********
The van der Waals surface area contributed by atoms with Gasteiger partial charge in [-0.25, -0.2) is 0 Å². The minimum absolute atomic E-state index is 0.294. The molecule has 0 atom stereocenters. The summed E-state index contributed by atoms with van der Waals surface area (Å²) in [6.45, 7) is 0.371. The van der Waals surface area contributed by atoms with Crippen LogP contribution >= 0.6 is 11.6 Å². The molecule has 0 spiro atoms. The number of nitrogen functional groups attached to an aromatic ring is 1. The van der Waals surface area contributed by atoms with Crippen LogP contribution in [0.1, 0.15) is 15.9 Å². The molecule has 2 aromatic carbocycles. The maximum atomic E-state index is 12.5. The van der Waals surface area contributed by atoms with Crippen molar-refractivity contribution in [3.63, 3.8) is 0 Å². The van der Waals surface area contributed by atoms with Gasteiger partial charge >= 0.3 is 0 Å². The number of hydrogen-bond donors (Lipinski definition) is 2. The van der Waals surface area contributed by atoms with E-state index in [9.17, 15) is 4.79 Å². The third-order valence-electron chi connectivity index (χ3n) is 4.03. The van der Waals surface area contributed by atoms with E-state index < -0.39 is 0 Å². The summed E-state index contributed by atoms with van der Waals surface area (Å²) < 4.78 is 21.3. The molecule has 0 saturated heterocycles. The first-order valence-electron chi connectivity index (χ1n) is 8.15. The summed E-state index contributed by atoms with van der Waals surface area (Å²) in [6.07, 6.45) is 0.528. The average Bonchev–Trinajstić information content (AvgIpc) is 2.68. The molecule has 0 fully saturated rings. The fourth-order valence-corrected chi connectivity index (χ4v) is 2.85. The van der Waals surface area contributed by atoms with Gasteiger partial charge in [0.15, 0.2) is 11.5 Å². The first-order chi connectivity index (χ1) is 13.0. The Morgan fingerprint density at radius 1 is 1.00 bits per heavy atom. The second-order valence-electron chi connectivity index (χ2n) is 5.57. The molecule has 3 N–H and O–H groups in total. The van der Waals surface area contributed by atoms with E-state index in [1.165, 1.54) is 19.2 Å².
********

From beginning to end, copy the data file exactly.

The van der Waals surface area contributed by atoms with Gasteiger partial charge in [-0.25, -0.2) is 0 Å². The minimum absolute atomic E-state index is 0.294. The molecule has 0 atom stereocenters. The summed E-state index contributed by atoms with van der Waals surface area (Å²) in [6.45, 7) is 0.371. The van der Waals surface area contributed by atoms with Crippen LogP contribution >= 0.6 is 11.6 Å². The molecule has 0 spiro atoms. The number of nitrogen functional groups attached to an aromatic ring is 1. The van der Waals surface area contributed by atoms with Crippen LogP contribution in [0.1, 0.15) is 15.9 Å². The molecule has 2 aromatic carbocycles. The maximum atomic E-state index is 12.5. The van der Waals surface area contributed by atoms with Crippen molar-refractivity contribution in [3.63, 3.8) is 0 Å². The van der Waals surface area contributed by atoms with Gasteiger partial charge >= 0.3 is 0 Å². The number of hydrogen-bond donors (Lipinski definition) is 2. The van der Waals surface area contributed by atoms with E-state index in [9.17, 15) is 4.79 Å². The third-order valence-electron chi connectivity index (χ3n) is 4.03. The van der Waals surface area contributed by atoms with E-state index < -0.39 is 0 Å². The summed E-state index contributed by atoms with van der Waals surface area (Å²) < 4.78 is 21.3. The molecule has 0 saturated heterocycles. The first-order valence-electron chi connectivity index (χ1n) is 8.15. The summed E-state index contributed by atoms with van der Waals surface area (Å²) in [6.07, 6.45) is 0.528. The average Bonchev–Trinajstić information content (AvgIpc) is 2.68. The molecule has 0 fully saturated rings. The fourth-order valence-corrected chi connectivity index (χ4v) is 2.85. The van der Waals surface area contributed by atoms with Gasteiger partial charge in [0.15, 0.2) is 11.5 Å². The first-order chi connectivity index (χ1) is 13.0. The Morgan fingerprint density at radius 1 is 1.00 bits per heavy atom. The second-order valence-electron chi connectivity index (χ2n) is 5.57. The molecule has 3 N–H and O–H groups in total. The van der Waals surface area contributed by atoms with E-state index in [1.165, 1.54) is 19.2 Å².